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Tuesday October 4th

University announces plans to install a permanent memorial for James Cates

<p>DTH File. Students mourn around a memorial for James Cates in 2018 at the site where he was killed in 1970.</p>
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DTH File. Students mourn around a memorial for James Cates in 2018 at the site where he was killed in 1970.

Content warning: This article contains mention of racially-motivated violence.

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The University will install a permanent memorial in The Pit dedicated to James Cates, according to a campus-wide email sent Friday.

Cates — a 22-year-old Black man — was stabbed to death by members of a white supremacist biker gang on the night of Nov. 21, 1970 near the Student Union.The biker gang, known as the Storm Troopers, were found not guilty during the 1971 murder trial. 

This memorial announcement comes after years of community initiatives and activism to honor Cates and bring attention to racially-motivated violence.

“The (Board of Trustees) was committed to listening to members of our Carolina community, including alumni, faculty and students, during this process," BOT Chairperson David Boliek said in a statement. "This memorial honors James Cates and what his life meant to the University and Chapel Hill, and hopefully this will help bring our campus and community together.”

In March 2022, the U.S. Department of Justice opened an investigation to look further into the circumstances of Cates' murder. Cates' case is one of the latest cases opened through the Cold Case Initiative under the Emmett Till Act. The Cold Case Initiative is an effort to investigate decades-old racially-motivated murders.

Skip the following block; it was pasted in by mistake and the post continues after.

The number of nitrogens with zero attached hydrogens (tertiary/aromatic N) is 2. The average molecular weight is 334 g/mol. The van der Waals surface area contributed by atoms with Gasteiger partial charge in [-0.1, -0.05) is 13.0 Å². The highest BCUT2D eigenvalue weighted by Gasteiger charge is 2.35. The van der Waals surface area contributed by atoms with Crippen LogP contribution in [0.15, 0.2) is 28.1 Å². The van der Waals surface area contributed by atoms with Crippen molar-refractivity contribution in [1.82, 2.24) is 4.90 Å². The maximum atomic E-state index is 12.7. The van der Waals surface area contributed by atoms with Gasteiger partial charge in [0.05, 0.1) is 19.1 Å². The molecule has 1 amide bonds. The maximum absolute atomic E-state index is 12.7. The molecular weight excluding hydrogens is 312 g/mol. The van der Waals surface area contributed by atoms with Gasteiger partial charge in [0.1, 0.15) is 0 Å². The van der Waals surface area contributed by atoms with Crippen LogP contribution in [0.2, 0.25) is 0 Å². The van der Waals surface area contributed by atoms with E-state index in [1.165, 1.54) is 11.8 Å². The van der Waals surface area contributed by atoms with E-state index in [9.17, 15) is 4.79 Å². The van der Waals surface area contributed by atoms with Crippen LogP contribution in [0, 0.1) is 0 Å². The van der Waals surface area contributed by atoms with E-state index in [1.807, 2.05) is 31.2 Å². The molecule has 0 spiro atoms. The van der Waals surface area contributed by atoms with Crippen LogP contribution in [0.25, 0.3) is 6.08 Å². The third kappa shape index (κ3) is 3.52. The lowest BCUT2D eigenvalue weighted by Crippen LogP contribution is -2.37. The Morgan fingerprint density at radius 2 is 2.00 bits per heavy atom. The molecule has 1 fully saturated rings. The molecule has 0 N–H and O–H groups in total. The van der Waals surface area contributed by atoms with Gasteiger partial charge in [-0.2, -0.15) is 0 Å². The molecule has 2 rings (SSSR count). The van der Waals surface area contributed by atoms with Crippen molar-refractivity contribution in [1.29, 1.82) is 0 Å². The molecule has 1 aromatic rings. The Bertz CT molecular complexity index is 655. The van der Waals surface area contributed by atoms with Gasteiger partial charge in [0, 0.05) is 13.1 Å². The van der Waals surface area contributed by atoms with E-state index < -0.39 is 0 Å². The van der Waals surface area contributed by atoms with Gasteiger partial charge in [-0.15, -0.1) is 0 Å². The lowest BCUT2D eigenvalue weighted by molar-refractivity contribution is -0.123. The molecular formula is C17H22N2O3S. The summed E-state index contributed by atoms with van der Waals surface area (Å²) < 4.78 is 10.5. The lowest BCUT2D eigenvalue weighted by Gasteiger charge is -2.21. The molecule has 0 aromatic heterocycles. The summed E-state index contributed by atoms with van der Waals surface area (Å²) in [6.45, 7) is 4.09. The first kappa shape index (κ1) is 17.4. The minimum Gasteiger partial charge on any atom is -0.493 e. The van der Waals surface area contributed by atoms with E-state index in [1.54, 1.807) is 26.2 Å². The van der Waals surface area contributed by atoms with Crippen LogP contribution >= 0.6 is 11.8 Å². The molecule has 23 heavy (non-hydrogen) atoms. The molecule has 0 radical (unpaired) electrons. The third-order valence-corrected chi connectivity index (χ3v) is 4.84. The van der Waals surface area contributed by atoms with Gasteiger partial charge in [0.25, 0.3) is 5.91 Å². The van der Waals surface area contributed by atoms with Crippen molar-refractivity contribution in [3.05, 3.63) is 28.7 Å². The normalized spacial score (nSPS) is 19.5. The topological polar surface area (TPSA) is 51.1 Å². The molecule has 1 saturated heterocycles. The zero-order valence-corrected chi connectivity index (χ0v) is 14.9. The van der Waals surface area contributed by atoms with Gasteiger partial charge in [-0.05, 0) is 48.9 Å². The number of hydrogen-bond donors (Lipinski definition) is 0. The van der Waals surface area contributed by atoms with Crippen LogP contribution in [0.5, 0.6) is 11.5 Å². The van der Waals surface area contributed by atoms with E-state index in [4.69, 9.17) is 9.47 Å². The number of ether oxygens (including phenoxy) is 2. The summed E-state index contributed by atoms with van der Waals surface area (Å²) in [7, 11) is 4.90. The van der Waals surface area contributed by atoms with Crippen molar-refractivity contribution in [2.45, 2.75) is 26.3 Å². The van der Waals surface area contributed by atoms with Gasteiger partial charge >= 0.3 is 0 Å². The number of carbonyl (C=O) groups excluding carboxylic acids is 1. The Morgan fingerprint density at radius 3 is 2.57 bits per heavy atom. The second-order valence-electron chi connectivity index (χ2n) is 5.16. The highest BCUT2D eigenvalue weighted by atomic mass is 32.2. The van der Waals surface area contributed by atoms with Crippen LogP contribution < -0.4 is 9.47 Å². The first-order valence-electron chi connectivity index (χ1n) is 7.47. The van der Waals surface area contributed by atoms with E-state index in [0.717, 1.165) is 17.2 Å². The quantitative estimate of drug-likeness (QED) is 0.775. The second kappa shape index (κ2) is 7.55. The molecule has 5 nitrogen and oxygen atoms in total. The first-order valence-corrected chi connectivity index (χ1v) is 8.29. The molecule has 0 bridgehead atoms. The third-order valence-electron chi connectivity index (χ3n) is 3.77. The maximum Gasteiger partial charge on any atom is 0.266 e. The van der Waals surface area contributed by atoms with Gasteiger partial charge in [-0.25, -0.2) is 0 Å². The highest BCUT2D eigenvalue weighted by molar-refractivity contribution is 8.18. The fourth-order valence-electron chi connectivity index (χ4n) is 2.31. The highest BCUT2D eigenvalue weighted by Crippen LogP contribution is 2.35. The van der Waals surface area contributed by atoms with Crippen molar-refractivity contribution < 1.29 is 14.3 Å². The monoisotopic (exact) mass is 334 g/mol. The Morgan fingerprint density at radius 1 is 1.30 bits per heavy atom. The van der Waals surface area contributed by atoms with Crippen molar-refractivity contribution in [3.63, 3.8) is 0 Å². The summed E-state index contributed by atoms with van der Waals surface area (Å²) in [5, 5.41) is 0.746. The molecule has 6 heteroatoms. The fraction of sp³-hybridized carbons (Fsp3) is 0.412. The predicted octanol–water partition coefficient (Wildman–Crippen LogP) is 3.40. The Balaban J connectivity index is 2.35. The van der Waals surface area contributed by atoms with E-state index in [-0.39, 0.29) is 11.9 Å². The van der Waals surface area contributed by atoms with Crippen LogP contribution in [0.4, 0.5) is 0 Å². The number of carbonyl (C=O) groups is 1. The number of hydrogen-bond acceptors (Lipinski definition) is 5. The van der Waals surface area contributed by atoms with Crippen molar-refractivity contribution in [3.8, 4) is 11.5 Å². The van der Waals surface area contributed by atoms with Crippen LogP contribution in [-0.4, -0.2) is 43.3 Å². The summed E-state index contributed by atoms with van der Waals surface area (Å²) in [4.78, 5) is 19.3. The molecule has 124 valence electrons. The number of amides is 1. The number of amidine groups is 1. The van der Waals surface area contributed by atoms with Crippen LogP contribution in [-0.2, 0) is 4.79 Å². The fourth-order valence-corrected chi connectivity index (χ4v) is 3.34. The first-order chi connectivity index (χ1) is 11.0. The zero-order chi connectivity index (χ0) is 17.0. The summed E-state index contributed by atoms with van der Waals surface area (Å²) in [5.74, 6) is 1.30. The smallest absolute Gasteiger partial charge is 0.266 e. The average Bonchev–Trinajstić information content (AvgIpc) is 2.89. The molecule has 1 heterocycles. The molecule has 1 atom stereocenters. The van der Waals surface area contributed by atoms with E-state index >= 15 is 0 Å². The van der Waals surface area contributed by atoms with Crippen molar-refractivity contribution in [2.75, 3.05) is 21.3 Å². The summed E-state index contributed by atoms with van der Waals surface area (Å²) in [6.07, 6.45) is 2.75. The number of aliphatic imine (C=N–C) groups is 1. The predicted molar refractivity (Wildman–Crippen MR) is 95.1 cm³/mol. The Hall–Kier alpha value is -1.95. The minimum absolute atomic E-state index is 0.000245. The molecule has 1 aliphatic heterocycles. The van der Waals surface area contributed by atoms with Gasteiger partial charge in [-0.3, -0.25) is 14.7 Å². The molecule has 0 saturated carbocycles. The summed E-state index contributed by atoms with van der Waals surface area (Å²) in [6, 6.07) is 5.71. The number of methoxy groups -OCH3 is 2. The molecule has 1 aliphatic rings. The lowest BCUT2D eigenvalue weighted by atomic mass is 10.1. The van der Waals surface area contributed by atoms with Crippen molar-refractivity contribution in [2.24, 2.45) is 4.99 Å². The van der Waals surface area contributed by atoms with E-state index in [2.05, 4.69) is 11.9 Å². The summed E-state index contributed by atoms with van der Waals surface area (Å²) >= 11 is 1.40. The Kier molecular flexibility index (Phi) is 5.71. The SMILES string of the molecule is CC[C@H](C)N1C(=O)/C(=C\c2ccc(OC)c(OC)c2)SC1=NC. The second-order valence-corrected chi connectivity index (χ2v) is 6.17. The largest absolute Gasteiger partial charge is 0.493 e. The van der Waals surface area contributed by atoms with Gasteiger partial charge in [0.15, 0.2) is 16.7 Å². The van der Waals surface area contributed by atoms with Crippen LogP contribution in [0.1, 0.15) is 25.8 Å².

The James Cates Remembrance Coalition — a group composed of Cates’ family, community leaders, scholars, activists and students — also proposed renaming the Student Stores building in June 2021. 

"Having the Student Stores building named for James Cates would keep his legacy alive and help move the University away from an era of denial of the persistence of white supremacy and into a future of necessary acknowledgment and reckoning, which can lead to reconciliation," the proposal said.

Chancellor Kevin Guskiewicz passed the proposal to the BOT in fall 2021. 

The Cates memorial will be part of ‘Build our Community Together,' one of the eight initiatives of the 'Carolina Next: Innovations for Public Good' plan to increase diversity and inclusion, according to the email.

Guskiewicz said that the initiatives are part of ongoing efforts to promote inclusivity on campus. The University recently renamed two campus building with white supremacist ties.

"The Cates Memorial builds on other key milestones from the past year, including renaming buildings for Hortense McClinton, our first Black professor, and Henry Owl, our first American Indian student," the email said. 

The University said it will share more details of the memorial as it becomes available. 

@livvreilly

university@dailytarheel.com | elevate@dailytarheel.com 

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